Oh no!
It looks like you aren't logged in to the Ethel community. Log in to get the best user experience, save your favorite articles and quotes, and follow our authors.
Don't have an Online Account? Subscribe here

Are You a Scaredy-Cat? Then This Is for You

How to move out of comfort zones and into adventure zones.

Comment Icon
gif of scenarios of women doing different things
Rami Niemi
Comment Icon

I’m too afraid of heights to parachute, and nightmares about getting trapped in a cave put scuba diving beyond my reach. All the same, dopamine — the neurotransmitter considered the pathway to pleasure — is my rush of choice.

What this means is I have lots of experience chasing thrills but chasing them sensibly. Just think of me as a very tame thrill-seeker. It started innocently enough, when I was a quiet, bookish 13-year-old. I tagged along with my dad when he visited a local gliding club. My father wanted to take an introductory glider flight with an instructor, and thinking I’d decline, he suggested I take one too. I was hesitant — peering over bridges or ledges terrifies me — but my father dared me.

He went first, while I watched from the ground and wavered about how I’d feel in an aircraft that didn’t even have an engine. A towplane pulled his glider up, and once they’d become a small speck in the expansive sky, the instructor released the tiny aircraft from the towplane. I was hypnotized, watching the glider circle above us, and finally accepted the dare.

Once I was airborne, the instructor showed me how to perform some simple maneuvers, and my stomach never churned. Gliding is quiet and peaceful, and the sensation of doing elegant turns across the sky offered the perfect dose of nervousness and excitement, while simultaneously making me feel contained and safe. Being a pilot gave this awkward schoolgirl some swagger.

The lesson I learned from flying was to tag along on someone else’s adventure because I might have one too.

More recently, I found myself speaking in public often. For me, as an introvert, it was nerve-wracking, standing in front of a large group, trying to engage and sustain their interest. I felt stiff, dull and uncomfortable. A friend suggested some theater training, so I signed up for a course called Improv 101, My class was mostly young performers, all trying to bolster their acting CVs.

With my background as an engineer, I found the in-class exercises alien and strange. Singing a few lines of a song? I never did that in physics class. Pretending to be a talking cat or an expert in time travel? Really? But the talented instructor knew how to get left-brain types like me to loosen up. Enthusiasm became as critical as talent. Ultimately, it dawned on me that if I could improvise publicly about topics where I had zero expertise, I could speak about topics in which I had considerable knowledge. Our final improv exam was a group show in front of friends and family, and my pulse raced faster than when I first flew solo.

Improv taught me to embrace being a beginner and, like flying, to push through my fears. This lesson is one that continues to lead me to new frontiers.

My friend Amy and I were itching to try something new, and together we selected a four-day rafting trip on the Yampa River in Utah. I’d never rafted and had barely camped, but the trip was organized by a highly regarded company with all equipment provided. Even our meals would be organized and prepared by staff.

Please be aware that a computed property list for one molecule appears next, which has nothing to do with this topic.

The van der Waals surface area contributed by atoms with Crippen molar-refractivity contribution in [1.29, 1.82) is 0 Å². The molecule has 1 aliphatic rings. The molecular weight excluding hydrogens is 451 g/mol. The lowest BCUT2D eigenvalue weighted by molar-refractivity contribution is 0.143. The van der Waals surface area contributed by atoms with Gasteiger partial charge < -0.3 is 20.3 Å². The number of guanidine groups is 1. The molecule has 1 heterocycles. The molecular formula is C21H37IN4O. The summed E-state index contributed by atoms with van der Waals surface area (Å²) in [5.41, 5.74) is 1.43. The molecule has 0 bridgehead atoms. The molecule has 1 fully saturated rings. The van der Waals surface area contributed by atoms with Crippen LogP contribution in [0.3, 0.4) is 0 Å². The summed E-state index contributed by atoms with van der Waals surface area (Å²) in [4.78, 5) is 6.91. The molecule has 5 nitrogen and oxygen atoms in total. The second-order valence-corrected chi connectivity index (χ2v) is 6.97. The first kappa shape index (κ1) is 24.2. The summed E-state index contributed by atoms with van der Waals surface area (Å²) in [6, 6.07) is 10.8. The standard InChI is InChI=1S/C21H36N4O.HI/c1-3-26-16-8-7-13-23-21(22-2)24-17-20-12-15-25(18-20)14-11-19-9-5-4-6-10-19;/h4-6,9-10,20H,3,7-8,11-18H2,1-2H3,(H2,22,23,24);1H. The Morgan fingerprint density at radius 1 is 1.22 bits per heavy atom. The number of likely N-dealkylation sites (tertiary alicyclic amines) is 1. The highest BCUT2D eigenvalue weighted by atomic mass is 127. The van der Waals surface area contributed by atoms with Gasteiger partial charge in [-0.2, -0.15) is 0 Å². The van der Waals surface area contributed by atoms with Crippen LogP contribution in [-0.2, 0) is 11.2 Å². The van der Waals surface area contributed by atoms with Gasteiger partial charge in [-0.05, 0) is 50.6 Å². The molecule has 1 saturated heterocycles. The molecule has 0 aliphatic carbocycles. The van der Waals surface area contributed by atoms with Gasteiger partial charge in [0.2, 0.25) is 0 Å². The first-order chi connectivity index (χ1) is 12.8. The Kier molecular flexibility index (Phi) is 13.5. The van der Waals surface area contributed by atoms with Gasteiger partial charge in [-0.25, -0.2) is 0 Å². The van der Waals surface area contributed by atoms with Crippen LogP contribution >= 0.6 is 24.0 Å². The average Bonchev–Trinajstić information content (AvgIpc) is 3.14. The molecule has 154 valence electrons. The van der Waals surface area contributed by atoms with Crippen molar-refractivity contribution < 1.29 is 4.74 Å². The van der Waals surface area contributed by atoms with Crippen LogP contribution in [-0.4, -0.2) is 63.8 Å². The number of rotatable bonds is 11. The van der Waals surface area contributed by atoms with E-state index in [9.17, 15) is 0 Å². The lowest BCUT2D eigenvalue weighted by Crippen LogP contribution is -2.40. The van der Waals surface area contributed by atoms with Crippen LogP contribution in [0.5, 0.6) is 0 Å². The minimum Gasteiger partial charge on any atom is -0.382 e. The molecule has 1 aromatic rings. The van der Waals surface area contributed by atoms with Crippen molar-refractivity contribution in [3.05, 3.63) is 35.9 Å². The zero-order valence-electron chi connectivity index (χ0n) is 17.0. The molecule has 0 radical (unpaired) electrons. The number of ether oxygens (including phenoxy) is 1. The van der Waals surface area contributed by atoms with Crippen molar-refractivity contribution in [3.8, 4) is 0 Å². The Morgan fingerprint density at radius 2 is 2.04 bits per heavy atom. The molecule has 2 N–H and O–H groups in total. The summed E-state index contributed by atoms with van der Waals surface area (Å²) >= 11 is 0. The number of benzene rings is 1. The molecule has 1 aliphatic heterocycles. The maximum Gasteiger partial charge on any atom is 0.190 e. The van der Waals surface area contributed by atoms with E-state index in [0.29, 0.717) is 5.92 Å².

So I felt reassured that the pros would be sweating all the details of keeping us safe, warm and fed; all we had to do was hold on tight to the raft and enjoy the ride. The rafting provided many moments of nervousness and adrenaline, but we also had delicious meals, including a celebratory steak dinner on our final night on the Yampa.

The rafting trip reminded me that tour companies are great resources when you want to challenge yourself to move beyond your comfort zone. I’ve counted on these professional adventure outfitters to take me to Mount Roraima in Venezuela and to the Everest region in Nepal.

Organized trips are especially well suited for solo women travelers. On the most off-the-beaten-path trips, you’ll find like-minded strangers who become friends. I was never lonely, even when I traveled by myself to places like Rwanda.

So don’t wait any longer. Take a couple of steps toward your thrill, whatever it is. The practice of pushing through fears pays dividends in amazing views, growth experiences and new relationships formed.

Start the way I did — tag along on someone else’s adventure. Seek out an organization that specializes in group travel for women. I still have no interest in parachuting or exploring caves, so I’ll leave those thrills to others. But I now realize the joy of experiencing those moments when it feels like my heart is in my throat.

Where to next? The Akodessewa Fetish Market in Togo has captured my imagination, so perhaps a West Africa trip? I’ve found a reputable outfitter that organizes trips to that region, and now I’m on the company’s mailing list.

Visualizing possible adventures — and doing your research — transforms dreams into updating a passport and taking off!

These dopamine rushes challenge and change us, even us scaredy-cats. Especially us scaredy-cats. Eleanor Roosevelt was right. “Do one thing every day that scares you.” Some days, of course, you may want to do more.

What's something you've done lately that initially scared you? Let us know in the comments below.

Follow Article Topics: Fulfillment
Editor's Picks
The shock has waned and my new life has begun.
, April 18, 2024
How it led me to focus on what really spoke to my heart.
, April 18, 2024
It's our "happiness contest" from The Ethel.
April 18, 2024